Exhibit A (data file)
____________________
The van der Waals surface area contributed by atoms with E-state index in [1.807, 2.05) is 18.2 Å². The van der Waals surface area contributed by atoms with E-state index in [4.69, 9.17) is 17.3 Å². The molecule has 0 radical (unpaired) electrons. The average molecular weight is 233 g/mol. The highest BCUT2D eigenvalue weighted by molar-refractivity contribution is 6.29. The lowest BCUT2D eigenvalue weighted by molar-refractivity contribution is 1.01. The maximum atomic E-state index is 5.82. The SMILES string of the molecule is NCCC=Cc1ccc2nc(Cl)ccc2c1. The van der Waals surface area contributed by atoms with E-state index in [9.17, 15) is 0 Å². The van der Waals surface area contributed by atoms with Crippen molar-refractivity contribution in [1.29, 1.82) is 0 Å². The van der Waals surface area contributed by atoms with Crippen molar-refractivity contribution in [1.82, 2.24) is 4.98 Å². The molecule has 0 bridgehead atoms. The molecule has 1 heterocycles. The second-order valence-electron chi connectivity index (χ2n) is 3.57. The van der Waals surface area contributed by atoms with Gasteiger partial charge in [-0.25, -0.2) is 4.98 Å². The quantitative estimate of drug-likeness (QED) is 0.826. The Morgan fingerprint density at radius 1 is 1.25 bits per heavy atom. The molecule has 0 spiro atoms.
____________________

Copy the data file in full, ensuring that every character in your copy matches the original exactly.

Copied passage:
The van der Waals surface area contributed by atoms with E-state index in [1.807, 2.05) is 18.2 Å². The van der Waals surface area contributed by atoms with E-state index in [4.69, 9.17) is 17.3 Å². The molecule has 0 radical (unpaired) electrons. The average molecular weight is 233 g/mol. The highest BCUT2D eigenvalue weighted by molar-refractivity contribution is 6.29. The lowest BCUT2D eigenvalue weighted by molar-refractivity contribution is 1.01. The maximum atomic E-state index is 5.82. The SMILES string of the molecule is NCCC=Cc1ccc2nc(Cl)ccc2c1. The van der Waals surface area contributed by atoms with E-state index in [9.17, 15) is 0 Å². The van der Waals surface area contributed by atoms with Crippen molar-refractivity contribution in [1.29, 1.82) is 0 Å². The van der Waals surface area contributed by atoms with Crippen molar-refractivity contribution in [1.82, 2.24) is 4.98 Å². The molecule has 0 bridgehead atoms. The molecule has 1 heterocycles. The second-order valence-electron chi connectivity index (χ2n) is 3.57. The van der Waals surface area contributed by atoms with Gasteiger partial charge in [-0.25, -0.2) is 4.98 Å². The quantitative estimate of drug-likeness (QED) is 0.826. The Morgan fingerprint density at radius 1 is 1.25 bits per heavy atom. The molecule has 0 spiro atoms.